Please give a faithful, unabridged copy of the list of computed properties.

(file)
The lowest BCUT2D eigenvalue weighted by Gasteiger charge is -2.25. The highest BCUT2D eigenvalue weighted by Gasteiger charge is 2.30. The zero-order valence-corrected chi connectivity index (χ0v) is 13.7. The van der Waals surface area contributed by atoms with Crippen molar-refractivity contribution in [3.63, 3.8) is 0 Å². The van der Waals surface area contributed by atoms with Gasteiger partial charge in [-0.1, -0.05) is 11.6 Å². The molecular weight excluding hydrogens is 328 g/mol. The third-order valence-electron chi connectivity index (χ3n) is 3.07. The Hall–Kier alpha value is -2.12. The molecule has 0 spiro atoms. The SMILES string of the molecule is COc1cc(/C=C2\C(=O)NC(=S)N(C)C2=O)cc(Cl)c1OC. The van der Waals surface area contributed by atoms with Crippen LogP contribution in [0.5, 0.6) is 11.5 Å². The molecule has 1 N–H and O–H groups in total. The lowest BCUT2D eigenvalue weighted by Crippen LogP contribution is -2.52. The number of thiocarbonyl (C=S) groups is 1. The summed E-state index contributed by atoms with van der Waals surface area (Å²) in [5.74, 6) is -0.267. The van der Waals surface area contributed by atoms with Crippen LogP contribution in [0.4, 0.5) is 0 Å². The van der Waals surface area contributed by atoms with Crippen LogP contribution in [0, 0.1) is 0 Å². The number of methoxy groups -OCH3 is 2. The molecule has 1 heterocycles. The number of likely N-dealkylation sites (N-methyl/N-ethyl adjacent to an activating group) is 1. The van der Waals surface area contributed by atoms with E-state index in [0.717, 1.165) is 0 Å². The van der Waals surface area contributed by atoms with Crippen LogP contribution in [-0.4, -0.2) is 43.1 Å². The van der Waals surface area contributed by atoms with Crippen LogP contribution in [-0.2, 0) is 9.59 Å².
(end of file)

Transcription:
The lowest BCUT2D eigenvalue weighted by Gasteiger charge is -2.25. The highest BCUT2D eigenvalue weighted by Gasteiger charge is 2.30. The zero-order valence-corrected chi connectivity index (χ0v) is 13.7. The van der Waals surface area contributed by atoms with Crippen molar-refractivity contribution in [3.63, 3.8) is 0 Å². The van der Waals surface area contributed by atoms with Gasteiger partial charge in [-0.1, -0.05) is 11.6 Å². The molecular weight excluding hydrogens is 328 g/mol. The third-order valence-electron chi connectivity index (χ3n) is 3.07. The Hall–Kier alpha value is -2.12. The molecule has 0 spiro atoms. The SMILES string of the molecule is COc1cc(/C=C2\C(=O)NC(=S)N(C)C2=O)cc(Cl)c1OC. The van der Waals surface area contributed by atoms with Crippen LogP contribution in [0.5, 0.6) is 11.5 Å². The molecule has 1 N–H and O–H groups in total. The lowest BCUT2D eigenvalue weighted by Crippen LogP contribution is -2.52. The number of thiocarbonyl (C=S) groups is 1. The summed E-state index contributed by atoms with van der Waals surface area (Å²) in [5.74, 6) is -0.267. The van der Waals surface area contributed by atoms with Crippen LogP contribution in [0.4, 0.5) is 0 Å². The van der Waals surface area contributed by atoms with Crippen LogP contribution in [0, 0.1) is 0 Å². The number of methoxy groups -OCH3 is 2. The molecule has 1 heterocycles. The number of likely N-dealkylation sites (N-methyl/N-ethyl adjacent to an activating group) is 1. The van der Waals surface area contributed by atoms with E-state index in [0.717, 1.165) is 0 Å². The van der Waals surface area contributed by atoms with Crippen LogP contribution in [-0.4, -0.2) is 43.1 Å². The van der Waals surface area contributed by atoms with Crippen LogP contribution in [-0.2, 0) is 9.59 Å².